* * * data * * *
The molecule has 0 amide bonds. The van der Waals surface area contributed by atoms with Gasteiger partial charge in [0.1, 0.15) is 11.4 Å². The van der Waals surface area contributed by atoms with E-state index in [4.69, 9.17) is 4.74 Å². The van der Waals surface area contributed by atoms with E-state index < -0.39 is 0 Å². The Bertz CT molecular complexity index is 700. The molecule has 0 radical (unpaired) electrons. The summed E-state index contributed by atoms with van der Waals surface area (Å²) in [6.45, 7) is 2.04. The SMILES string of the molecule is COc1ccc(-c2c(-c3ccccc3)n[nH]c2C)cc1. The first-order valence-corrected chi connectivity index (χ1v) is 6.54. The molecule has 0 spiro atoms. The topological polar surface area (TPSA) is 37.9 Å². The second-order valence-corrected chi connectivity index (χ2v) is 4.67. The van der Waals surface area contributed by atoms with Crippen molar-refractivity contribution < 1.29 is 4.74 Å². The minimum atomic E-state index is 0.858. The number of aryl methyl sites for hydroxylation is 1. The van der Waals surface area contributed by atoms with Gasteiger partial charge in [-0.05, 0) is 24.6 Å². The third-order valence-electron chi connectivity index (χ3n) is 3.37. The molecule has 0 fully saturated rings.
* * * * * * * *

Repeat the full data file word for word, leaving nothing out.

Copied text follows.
The molecule has 0 amide bonds. The van der Waals surface area contributed by atoms with Gasteiger partial charge in [0.1, 0.15) is 11.4 Å². The van der Waals surface area contributed by atoms with E-state index in [4.69, 9.17) is 4.74 Å². The van der Waals surface area contributed by atoms with E-state index < -0.39 is 0 Å². The Bertz CT molecular complexity index is 700. The molecule has 0 radical (unpaired) electrons. The summed E-state index contributed by atoms with van der Waals surface area (Å²) in [6.45, 7) is 2.04. The SMILES string of the molecule is COc1ccc(-c2c(-c3ccccc3)n[nH]c2C)cc1. The first-order valence-corrected chi connectivity index (χ1v) is 6.54. The molecule has 0 spiro atoms. The topological polar surface area (TPSA) is 37.9 Å². The second-order valence-corrected chi connectivity index (χ2v) is 4.67. The van der Waals surface area contributed by atoms with Crippen molar-refractivity contribution < 1.29 is 4.74 Å². The minimum atomic E-state index is 0.858. The number of aryl methyl sites for hydroxylation is 1. The van der Waals surface area contributed by atoms with Gasteiger partial charge in [-0.05, 0) is 24.6 Å². The third-order valence-electron chi connectivity index (χ3n) is 3.37. The molecule has 0 fully saturated rings.